The Vampire's Violin
(Del Rey, 294 pages, $6.99, paperback; April 1 2003.)
Dylan Glyndwr (presumably pronounced "Glendower") is a brilliant violinist
and a centuries-old vampire -- a rogue vampire,
because unlike most of his fellows he has no compunction about killing
his prey, even revelling in it. He once briefly possessed one of the
"Angel" violins -- one of a series of just 13 phenomenally fine instruments
made by an 18th-century Italian luthier after blindness had struck him
in his old age. Ever since losing that violin, Glyndwr has combed the
world seeking another.
Maggie O'Hara is a violin student whose future career seems likely
to be blighted by her paralysing stage fright. But then she inherits
from her dying grandfather the battered old violin he bought in a devastated
Europe during the last days of WWII. It proves, of course, to be an
"Angel" -- perhaps the last one left in existence -- and it transforms
her from merely a promising tyro into a virtuoso performer. Soon Glyndwr
is on her track, and only the friendship of good vampire maestro conductress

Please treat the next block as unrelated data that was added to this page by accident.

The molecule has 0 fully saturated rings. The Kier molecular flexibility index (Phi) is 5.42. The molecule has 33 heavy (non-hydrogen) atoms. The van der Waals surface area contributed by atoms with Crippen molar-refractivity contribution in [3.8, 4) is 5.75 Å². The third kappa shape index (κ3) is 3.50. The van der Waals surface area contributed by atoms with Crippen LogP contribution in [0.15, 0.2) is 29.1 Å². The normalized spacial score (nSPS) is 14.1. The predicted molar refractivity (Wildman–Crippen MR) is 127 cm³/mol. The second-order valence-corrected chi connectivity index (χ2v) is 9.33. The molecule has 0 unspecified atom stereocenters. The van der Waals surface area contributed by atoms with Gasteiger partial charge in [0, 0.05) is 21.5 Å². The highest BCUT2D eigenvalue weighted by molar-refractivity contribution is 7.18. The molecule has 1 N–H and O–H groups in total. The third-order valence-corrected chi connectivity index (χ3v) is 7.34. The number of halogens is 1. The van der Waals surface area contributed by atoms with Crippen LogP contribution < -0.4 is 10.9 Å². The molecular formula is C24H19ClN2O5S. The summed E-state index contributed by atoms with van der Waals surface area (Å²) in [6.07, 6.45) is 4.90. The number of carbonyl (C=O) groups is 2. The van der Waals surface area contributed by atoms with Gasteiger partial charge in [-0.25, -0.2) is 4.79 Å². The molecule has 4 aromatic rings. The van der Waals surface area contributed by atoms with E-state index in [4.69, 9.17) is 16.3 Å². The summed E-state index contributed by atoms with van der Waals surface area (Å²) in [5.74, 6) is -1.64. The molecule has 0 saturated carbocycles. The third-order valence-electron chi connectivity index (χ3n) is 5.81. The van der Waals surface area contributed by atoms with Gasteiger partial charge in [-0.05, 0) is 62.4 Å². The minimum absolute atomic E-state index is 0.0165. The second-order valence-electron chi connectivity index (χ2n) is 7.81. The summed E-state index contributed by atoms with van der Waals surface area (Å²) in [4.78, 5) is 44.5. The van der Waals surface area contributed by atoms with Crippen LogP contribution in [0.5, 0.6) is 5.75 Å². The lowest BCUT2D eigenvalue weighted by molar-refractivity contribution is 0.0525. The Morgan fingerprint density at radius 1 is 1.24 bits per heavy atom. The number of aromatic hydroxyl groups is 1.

Maria Rainer and lusty swain Carter Dunne may save her...
The first thing to say about The Vampire's Violin -- the latest
in a longish string of vampire novels by Romkey -- is that it's really
very nicely written; he has an easy style, elegant without being ostentatious.
The second thing is that this is an incredibly slight book: it
seems entirely to lack the ambition to be anything other than a throwaway
quick read, a modern successor, although more stylishly written than
most, to all those countless '60s pulp paperbacks whose titles and authors
are now barely remembered. All through the book one tends to be baffled
by the conundrum of why an author capable of writing so well should
be bothering to waste his time on such an unambitious novel.
This is one for the Romkey fans. Other readers might want to pick it
up as an appropriately undemanding companion for a medium-length train
journey, a book that, on reaching their destination, they can leave
on the seat without qualms.
Review by John Grant.